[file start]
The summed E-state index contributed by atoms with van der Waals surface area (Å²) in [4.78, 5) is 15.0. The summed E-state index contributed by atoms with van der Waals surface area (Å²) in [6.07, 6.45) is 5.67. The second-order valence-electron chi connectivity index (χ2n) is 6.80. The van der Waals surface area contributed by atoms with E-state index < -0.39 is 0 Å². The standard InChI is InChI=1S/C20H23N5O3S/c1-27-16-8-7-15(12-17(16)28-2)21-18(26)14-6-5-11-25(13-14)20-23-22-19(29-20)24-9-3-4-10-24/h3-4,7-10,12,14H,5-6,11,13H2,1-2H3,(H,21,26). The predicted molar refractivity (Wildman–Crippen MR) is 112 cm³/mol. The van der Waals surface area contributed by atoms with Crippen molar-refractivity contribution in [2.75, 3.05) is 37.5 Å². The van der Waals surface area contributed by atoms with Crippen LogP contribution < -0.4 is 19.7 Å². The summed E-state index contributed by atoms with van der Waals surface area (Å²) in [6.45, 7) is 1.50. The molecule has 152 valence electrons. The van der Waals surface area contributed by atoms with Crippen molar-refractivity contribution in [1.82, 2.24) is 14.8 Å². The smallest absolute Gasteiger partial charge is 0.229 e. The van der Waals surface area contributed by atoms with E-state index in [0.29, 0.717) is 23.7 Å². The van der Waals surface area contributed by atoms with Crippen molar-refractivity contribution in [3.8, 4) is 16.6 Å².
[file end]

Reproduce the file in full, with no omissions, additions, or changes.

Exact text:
The summed E-state index contributed by atoms with van der Waals surface area (Å²) in [4.78, 5) is 15.0. The summed E-state index contributed by atoms with van der Waals surface area (Å²) in [6.07, 6.45) is 5.67. The second-order valence-electron chi connectivity index (χ2n) is 6.80. The van der Waals surface area contributed by atoms with E-state index < -0.39 is 0 Å². The standard InChI is InChI=1S/C20H23N5O3S/c1-27-16-8-7-15(12-17(16)28-2)21-18(26)14-6-5-11-25(13-14)20-23-22-19(29-20)24-9-3-4-10-24/h3-4,7-10,12,14H,5-6,11,13H2,1-2H3,(H,21,26). The predicted molar refractivity (Wildman–Crippen MR) is 112 cm³/mol. The van der Waals surface area contributed by atoms with Crippen molar-refractivity contribution in [2.75, 3.05) is 37.5 Å². The van der Waals surface area contributed by atoms with Crippen LogP contribution < -0.4 is 19.7 Å². The summed E-state index contributed by atoms with van der Waals surface area (Å²) in [6.45, 7) is 1.50. The molecule has 152 valence electrons. The van der Waals surface area contributed by atoms with Crippen molar-refractivity contribution in [1.82, 2.24) is 14.8 Å². The smallest absolute Gasteiger partial charge is 0.229 e. The van der Waals surface area contributed by atoms with E-state index in [0.29, 0.717) is 23.7 Å². The van der Waals surface area contributed by atoms with Crippen molar-refractivity contribution in [3.8, 4) is 16.6 Å².